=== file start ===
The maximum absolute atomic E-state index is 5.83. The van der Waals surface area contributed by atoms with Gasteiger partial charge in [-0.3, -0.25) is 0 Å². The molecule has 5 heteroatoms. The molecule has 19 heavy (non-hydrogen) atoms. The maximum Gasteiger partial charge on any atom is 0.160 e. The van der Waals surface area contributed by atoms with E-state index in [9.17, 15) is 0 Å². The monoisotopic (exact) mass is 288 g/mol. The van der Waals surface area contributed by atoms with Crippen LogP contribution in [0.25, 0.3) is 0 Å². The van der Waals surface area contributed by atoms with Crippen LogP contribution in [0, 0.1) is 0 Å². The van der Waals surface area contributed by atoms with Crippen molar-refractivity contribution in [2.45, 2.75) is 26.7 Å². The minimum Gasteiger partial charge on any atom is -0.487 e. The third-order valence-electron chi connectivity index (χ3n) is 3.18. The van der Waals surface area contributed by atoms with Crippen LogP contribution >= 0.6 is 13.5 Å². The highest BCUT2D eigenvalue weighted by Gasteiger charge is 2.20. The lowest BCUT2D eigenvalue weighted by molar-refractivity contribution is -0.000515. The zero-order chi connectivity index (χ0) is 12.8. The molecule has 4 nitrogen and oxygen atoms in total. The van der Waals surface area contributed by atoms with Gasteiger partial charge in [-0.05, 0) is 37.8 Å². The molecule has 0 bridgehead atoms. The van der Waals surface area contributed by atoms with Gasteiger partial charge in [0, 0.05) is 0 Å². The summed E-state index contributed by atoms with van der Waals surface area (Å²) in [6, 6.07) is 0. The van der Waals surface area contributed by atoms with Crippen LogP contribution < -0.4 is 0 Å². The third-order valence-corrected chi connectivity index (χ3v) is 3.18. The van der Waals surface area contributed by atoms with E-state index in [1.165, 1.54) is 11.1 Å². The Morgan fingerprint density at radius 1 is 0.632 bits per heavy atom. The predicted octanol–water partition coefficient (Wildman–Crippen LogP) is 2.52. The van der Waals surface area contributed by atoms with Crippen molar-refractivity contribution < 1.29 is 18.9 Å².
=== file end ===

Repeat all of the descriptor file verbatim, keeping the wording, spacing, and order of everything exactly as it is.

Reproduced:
The maximum absolute atomic E-state index is 5.83. The van der Waals surface area contributed by atoms with Gasteiger partial charge in [-0.3, -0.25) is 0 Å². The molecule has 5 heteroatoms. The molecule has 19 heavy (non-hydrogen) atoms. The maximum Gasteiger partial charge on any atom is 0.160 e. The van der Waals surface area contributed by atoms with E-state index in [9.17, 15) is 0 Å². The monoisotopic (exact) mass is 288 g/mol. The van der Waals surface area contributed by atoms with Crippen LogP contribution in [0.25, 0.3) is 0 Å². The van der Waals surface area contributed by atoms with Crippen LogP contribution in [0, 0.1) is 0 Å². The van der Waals surface area contributed by atoms with Crippen molar-refractivity contribution in [2.45, 2.75) is 26.7 Å². The minimum Gasteiger partial charge on any atom is -0.487 e. The third-order valence-electron chi connectivity index (χ3n) is 3.18. The van der Waals surface area contributed by atoms with Crippen LogP contribution >= 0.6 is 13.5 Å². The highest BCUT2D eigenvalue weighted by Gasteiger charge is 2.20. The lowest BCUT2D eigenvalue weighted by molar-refractivity contribution is -0.000515. The zero-order chi connectivity index (χ0) is 12.8. The molecule has 4 nitrogen and oxygen atoms in total. The van der Waals surface area contributed by atoms with Gasteiger partial charge in [-0.05, 0) is 37.8 Å². The molecule has 0 bridgehead atoms. The van der Waals surface area contributed by atoms with Gasteiger partial charge in [0, 0.05) is 0 Å². The summed E-state index contributed by atoms with van der Waals surface area (Å²) in [6, 6.07) is 0. The van der Waals surface area contributed by atoms with Crippen LogP contribution < -0.4 is 0 Å². The third-order valence-corrected chi connectivity index (χ3v) is 3.18. The van der Waals surface area contributed by atoms with E-state index in [1.165, 1.54) is 11.1 Å². The Morgan fingerprint density at radius 1 is 0.632 bits per heavy atom. The predicted octanol–water partition coefficient (Wildman–Crippen LogP) is 2.52. The van der Waals surface area contributed by atoms with Crippen molar-refractivity contribution < 1.29 is 18.9 Å².